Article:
We recently wrote about the things we value as a writing teacher. Most of the things I listed were the usual “teacher-y” ideas such as complete thoughts with correct spelling and punctuation. But down at the very bottom of the list, I also included “real interest and engagement in the writing process.”  Two of my biggest take-aways from the past two semesters are that students must value writing and I must trust in my ability to see value and opportunities in their writing. One way to share value is to give ownership of the process back to my students. With this thought in mind, I gathered a group of volunteers to help me construct a checklist for an animal research project. I thought they would be very willing to contribute, vocalizing their ideas faster than we  could write them all down. But I was confronted with blank stares and silence. They didn’t trust me at all. That’s when it hit me. These students didn’t feel valued as writers. I had spent the last seven months with these writers, and I had failed to instill confidence or cultivate an atmosphere of mutual respect. After all their years of writing, they still saw writing as the domain of teachers. They expected to be told what to write and how to write it. They didn’t have the faintest idea of how to even begin to contribute their own ideas. It was a slow, painstaking process, but I was finally able to convince them that I wasn’t joking, that I sincerely wanted their input. I listened as they tentatively suggested ideas, cringing as I heard the reluctance and uncertainty in their voices. I couldn’t help but think of the enthusiastic voices that I see and hear in the pre-k and first grade classrooms and wonder when  that ends.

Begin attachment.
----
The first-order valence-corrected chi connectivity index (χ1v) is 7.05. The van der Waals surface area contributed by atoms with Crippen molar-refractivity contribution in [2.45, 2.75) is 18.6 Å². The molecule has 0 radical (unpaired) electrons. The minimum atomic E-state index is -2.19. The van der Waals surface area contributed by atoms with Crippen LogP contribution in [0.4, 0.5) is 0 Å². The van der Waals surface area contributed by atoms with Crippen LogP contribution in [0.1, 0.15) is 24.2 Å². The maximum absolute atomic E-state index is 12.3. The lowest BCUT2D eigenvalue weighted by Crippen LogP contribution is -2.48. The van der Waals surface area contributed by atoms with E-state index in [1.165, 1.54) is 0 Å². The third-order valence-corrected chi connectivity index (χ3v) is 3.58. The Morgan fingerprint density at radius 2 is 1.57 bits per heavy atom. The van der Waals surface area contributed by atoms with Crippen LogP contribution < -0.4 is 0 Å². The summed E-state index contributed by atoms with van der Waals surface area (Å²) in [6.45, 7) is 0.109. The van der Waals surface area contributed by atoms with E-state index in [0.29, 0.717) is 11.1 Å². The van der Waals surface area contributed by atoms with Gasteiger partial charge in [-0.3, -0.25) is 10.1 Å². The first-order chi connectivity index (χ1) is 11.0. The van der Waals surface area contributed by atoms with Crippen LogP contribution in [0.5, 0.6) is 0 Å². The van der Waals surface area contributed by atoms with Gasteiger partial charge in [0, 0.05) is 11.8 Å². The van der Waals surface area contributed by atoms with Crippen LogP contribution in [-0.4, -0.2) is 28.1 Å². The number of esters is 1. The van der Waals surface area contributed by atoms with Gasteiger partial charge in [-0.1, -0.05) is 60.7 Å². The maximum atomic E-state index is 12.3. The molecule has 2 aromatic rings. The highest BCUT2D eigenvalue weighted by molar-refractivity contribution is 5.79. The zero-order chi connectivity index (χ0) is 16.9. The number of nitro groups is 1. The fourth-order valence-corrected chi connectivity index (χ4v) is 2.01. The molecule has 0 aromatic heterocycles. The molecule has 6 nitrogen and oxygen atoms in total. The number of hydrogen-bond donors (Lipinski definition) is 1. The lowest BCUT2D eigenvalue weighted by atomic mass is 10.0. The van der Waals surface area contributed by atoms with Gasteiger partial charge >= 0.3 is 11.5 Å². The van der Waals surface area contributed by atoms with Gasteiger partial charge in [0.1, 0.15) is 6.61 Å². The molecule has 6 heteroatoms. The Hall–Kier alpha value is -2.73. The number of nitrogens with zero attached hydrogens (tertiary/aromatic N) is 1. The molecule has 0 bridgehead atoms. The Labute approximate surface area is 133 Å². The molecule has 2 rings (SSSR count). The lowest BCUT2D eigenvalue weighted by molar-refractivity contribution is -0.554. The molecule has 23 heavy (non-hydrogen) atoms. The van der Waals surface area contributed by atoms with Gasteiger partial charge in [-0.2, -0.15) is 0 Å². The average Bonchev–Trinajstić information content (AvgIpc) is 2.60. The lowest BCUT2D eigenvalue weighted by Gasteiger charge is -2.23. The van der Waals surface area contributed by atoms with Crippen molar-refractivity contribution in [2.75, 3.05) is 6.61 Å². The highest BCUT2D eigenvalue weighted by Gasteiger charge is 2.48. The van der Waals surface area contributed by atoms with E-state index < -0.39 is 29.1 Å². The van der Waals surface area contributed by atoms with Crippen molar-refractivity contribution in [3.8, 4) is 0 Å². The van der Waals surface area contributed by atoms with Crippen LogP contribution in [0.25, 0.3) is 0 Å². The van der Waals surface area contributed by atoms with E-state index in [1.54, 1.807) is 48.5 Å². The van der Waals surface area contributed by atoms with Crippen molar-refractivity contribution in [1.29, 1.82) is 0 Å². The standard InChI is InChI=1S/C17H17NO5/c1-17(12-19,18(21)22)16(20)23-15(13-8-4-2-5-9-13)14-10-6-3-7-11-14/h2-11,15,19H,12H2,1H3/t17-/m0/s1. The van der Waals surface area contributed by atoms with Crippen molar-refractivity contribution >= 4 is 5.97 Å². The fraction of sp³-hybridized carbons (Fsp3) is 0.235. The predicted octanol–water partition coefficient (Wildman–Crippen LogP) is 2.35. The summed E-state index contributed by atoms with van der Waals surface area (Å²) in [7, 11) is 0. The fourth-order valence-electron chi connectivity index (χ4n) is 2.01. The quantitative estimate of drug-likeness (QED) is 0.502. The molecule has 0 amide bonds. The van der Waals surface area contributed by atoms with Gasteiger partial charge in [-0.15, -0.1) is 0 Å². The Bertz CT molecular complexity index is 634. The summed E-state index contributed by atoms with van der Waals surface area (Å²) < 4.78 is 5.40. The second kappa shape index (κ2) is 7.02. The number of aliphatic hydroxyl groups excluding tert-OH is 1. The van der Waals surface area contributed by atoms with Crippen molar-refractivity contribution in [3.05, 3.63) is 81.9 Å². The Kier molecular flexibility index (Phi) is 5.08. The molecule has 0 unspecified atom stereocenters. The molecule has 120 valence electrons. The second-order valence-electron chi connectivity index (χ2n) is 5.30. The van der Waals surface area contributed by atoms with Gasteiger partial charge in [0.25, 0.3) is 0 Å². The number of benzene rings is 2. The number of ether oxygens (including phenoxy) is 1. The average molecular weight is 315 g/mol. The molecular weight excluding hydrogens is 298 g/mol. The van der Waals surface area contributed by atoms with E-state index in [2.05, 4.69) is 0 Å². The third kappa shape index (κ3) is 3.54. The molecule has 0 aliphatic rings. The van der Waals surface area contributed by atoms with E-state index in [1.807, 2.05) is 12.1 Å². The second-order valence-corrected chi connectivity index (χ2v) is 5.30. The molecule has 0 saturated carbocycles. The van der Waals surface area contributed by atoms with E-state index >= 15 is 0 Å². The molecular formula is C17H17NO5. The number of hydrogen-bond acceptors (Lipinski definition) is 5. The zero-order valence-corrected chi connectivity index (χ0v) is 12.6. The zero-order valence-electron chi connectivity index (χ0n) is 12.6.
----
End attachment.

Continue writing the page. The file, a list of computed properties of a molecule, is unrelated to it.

Here is the first draft of our checklist:


We still have a lot of work to do, but this is a good start.

Notice the use of the Yes and No columns. These were their ideas. I briefly talked about how we could use language that didn’t make a harsh judgment that could discourage writers who may be struggling, but they were not ready to change their thoughts on this just yet.  They still think, like I did, from a deficit view. I want to share the checklists from Lucy Calkins’s Writing Pathways.


I could begin to shift their thinking from a yes or no viewpoint to a “not yet” and “beginning to” mind-set. No just sounds so final. The students seem to see that x in the no column and confirm their belief that they are just not a good writer. It gives them the excuse they need to quit and give up before they can be told they aren’t good enough again. This line of thinking made me remember the article I read by  S. M. Brookhart.  Brookhart, S. M. (2013, December). Develop a student-centered mind-set for formative assessment. Voices from the Middle, 21(2), 21-25.  The teacher used strategies for getting the descriptions in the rubrics inside the kids’ heads. Those strategies included using the rubrics from the outset, centering lessons on one important aspect of writing, harnessing the power of students’ talking together to develop an abstract concept like ‘ideas,’ encouraging peer editing, and coaching students to keep their discussions and editing work trained on that one aspect.” If I can get students to think about the process of writing as they are writing, they can use these checklists and rubrics as a type of road map to get them to their writing destinations.